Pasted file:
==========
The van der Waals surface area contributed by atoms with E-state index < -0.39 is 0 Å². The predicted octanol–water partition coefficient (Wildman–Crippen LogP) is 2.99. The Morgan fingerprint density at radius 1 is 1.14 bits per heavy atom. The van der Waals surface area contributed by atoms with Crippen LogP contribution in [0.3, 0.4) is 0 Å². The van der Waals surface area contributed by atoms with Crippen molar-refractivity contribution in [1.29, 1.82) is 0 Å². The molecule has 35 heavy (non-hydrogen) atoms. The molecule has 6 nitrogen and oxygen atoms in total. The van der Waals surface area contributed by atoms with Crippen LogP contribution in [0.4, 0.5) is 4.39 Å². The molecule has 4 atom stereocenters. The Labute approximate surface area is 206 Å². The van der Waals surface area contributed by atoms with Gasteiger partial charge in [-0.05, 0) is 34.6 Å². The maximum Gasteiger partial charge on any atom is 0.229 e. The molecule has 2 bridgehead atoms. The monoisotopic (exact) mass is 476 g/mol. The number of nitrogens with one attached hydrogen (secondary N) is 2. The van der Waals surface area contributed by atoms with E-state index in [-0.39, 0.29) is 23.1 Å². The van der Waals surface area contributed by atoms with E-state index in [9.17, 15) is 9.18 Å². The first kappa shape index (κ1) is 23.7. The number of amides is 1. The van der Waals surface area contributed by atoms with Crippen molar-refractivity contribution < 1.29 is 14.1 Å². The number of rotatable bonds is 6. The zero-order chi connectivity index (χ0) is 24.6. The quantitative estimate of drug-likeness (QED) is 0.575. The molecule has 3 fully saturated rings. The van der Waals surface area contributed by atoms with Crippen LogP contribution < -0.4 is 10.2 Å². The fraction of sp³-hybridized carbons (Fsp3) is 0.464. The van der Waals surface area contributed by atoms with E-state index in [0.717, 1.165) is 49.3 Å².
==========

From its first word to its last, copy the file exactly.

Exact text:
The van der Waals surface area contributed by atoms with E-state index < -0.39 is 0 Å². The predicted octanol–water partition coefficient (Wildman–Crippen LogP) is 2.99. The Morgan fingerprint density at radius 1 is 1.14 bits per heavy atom. The van der Waals surface area contributed by atoms with Crippen LogP contribution in [0.3, 0.4) is 0 Å². The van der Waals surface area contributed by atoms with Crippen molar-refractivity contribution in [1.29, 1.82) is 0 Å². The molecule has 35 heavy (non-hydrogen) atoms. The molecule has 6 nitrogen and oxygen atoms in total. The van der Waals surface area contributed by atoms with Crippen LogP contribution in [0.4, 0.5) is 4.39 Å². The molecule has 4 atom stereocenters. The Labute approximate surface area is 206 Å². The van der Waals surface area contributed by atoms with Gasteiger partial charge in [-0.05, 0) is 34.6 Å². The maximum Gasteiger partial charge on any atom is 0.229 e. The molecule has 2 bridgehead atoms. The monoisotopic (exact) mass is 476 g/mol. The number of nitrogens with one attached hydrogen (secondary N) is 2. The van der Waals surface area contributed by atoms with E-state index in [-0.39, 0.29) is 23.1 Å². The van der Waals surface area contributed by atoms with E-state index in [9.17, 15) is 9.18 Å². The first kappa shape index (κ1) is 23.7. The number of amides is 1. The van der Waals surface area contributed by atoms with Crippen molar-refractivity contribution < 1.29 is 14.1 Å². The number of rotatable bonds is 6. The zero-order chi connectivity index (χ0) is 24.6. The quantitative estimate of drug-likeness (QED) is 0.575. The molecule has 3 fully saturated rings. The van der Waals surface area contributed by atoms with Crippen LogP contribution < -0.4 is 10.2 Å². The fraction of sp³-hybridized carbons (Fsp3) is 0.464. The van der Waals surface area contributed by atoms with E-state index in [0.717, 1.165) is 49.3 Å².